The Olympics reminded me again about the four guiding principles of sports organizations. No. 1: It's much easier to run a team sport than an individual sport.
No. 2: It's much easier to run a domestic sport than an international sport.
No. 3: Any sports organization that has the word "federation" in its title is probably a mess.
And No. 4: Any sports organization where volunteers have a lot of power over the professionals is really, really going to be screwed up.
The subset to No. 4 is: Beware of any sports organization where too many people in authority wear blue blazers.
The classic best sports organization in all the world is the National Football League. See, it is not only a team sport but it is completely domestic, all-American. It is so American that the NFL game is even called American football. I think it's the only sport in the world that's identified by a country. Nobody says Indonesian badminton or Scottish golf. Even better for the NFL, hardly anybody else anywhere in the world even plays American football, so there's no federation with lots of volunteers to get in the way of what the NFL wants to do. And, it's the last place in the English-language world where just about everybody speaks English as a first language.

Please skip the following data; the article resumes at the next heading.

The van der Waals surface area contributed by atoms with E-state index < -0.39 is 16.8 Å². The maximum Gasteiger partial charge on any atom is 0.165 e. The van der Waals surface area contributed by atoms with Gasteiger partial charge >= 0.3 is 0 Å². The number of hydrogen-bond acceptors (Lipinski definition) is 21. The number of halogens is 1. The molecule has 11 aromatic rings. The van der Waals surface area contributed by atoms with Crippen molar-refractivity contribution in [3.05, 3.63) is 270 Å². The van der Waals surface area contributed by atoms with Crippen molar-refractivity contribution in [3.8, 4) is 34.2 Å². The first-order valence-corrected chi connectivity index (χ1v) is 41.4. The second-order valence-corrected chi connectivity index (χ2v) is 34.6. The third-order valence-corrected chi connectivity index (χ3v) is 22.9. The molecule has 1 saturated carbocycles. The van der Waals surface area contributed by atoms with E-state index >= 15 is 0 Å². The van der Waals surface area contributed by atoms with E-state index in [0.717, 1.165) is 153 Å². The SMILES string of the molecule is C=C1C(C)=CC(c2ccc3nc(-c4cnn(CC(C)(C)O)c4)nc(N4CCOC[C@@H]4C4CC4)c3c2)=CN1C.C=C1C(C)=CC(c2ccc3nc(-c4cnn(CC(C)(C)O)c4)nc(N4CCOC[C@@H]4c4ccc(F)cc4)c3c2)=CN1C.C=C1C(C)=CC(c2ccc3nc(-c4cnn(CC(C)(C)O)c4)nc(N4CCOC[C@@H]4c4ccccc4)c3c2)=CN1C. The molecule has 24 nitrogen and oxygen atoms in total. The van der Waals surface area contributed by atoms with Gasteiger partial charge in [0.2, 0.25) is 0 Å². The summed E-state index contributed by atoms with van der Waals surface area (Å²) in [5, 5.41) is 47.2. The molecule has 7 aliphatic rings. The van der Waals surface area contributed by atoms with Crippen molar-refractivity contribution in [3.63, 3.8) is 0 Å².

The commissioner of the NFL, whose name doesn't matter since
By contrast, look at sports like boxing and tennis. They're all individuals and different countries, so nobody can ever take charge. Tennis is so confusing that it runs about 64 weeks a year. Also, as a general rule, the more genders you have competing in a sport, the more opportunity for cross-purposes. Tennis has two genders -- one more than the optimum. Tennis and boxing also have so many competing agencies that they are all just identified by their initials, so nobody even knows who anybody is. We have the ITF and the WBC and the WTA and the WBA and the ATP and the WBF. American professional football has the commissioner.
Team sports in all countries are invariably placed under more scrutiny because fans are so loyal to their teams, and thus they force management to try and keep things on the up-and-up. But the more spread out a sports organization, the more diffuse its charge, and the more individuals rather than teams are competing, the more inefficiency and, also, the more opportunity for chicanery. Do you really think the International Olympic Committee is capable of finding out how old those itty-bitty little Chinese gymnasts really are? Please.
But whatever you think about America in the 21st century, the NFL probably works better than anything else in the United States, and maybe even better than how